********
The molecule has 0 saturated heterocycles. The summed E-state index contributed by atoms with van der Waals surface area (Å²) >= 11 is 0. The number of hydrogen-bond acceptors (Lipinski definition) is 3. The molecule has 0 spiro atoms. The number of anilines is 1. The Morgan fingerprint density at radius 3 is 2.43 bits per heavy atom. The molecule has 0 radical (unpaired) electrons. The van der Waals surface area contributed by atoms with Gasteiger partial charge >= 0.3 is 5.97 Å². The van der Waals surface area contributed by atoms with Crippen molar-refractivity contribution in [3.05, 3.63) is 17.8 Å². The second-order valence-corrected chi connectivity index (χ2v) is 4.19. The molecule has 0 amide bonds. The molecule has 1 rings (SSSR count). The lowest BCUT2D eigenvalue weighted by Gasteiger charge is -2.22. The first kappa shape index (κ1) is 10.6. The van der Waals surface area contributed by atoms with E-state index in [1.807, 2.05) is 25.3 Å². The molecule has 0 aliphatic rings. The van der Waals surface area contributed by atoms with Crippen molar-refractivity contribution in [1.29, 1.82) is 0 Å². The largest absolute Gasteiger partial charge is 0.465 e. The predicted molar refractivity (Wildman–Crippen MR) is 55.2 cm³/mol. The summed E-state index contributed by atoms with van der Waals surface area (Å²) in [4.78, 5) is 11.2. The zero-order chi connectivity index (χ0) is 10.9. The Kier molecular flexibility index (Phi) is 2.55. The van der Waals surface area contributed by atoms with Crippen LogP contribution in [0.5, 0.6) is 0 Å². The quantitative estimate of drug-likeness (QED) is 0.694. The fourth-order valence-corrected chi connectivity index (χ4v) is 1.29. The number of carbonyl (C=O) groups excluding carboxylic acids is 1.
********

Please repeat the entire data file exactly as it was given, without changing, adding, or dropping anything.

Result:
The molecule has 0 saturated heterocycles. The summed E-state index contributed by atoms with van der Waals surface area (Å²) >= 11 is 0. The number of hydrogen-bond acceptors (Lipinski definition) is 3. The molecule has 0 spiro atoms. The number of anilines is 1. The Morgan fingerprint density at radius 3 is 2.43 bits per heavy atom. The molecule has 0 radical (unpaired) electrons. The van der Waals surface area contributed by atoms with Gasteiger partial charge >= 0.3 is 5.97 Å². The van der Waals surface area contributed by atoms with Crippen molar-refractivity contribution in [3.05, 3.63) is 17.8 Å². The second-order valence-corrected chi connectivity index (χ2v) is 4.19. The molecule has 0 amide bonds. The molecule has 1 rings (SSSR count). The lowest BCUT2D eigenvalue weighted by Gasteiger charge is -2.22. The first kappa shape index (κ1) is 10.6. The van der Waals surface area contributed by atoms with E-state index in [1.807, 2.05) is 25.3 Å². The molecule has 0 aliphatic rings. The van der Waals surface area contributed by atoms with Crippen molar-refractivity contribution in [1.29, 1.82) is 0 Å². The largest absolute Gasteiger partial charge is 0.465 e. The predicted molar refractivity (Wildman–Crippen MR) is 55.2 cm³/mol. The summed E-state index contributed by atoms with van der Waals surface area (Å²) in [4.78, 5) is 11.2. The zero-order chi connectivity index (χ0) is 10.9. The Kier molecular flexibility index (Phi) is 2.55. The van der Waals surface area contributed by atoms with Crippen LogP contribution in [0.5, 0.6) is 0 Å². The quantitative estimate of drug-likeness (QED) is 0.694. The fourth-order valence-corrected chi connectivity index (χ4v) is 1.29. The number of carbonyl (C=O) groups excluding carboxylic acids is 1.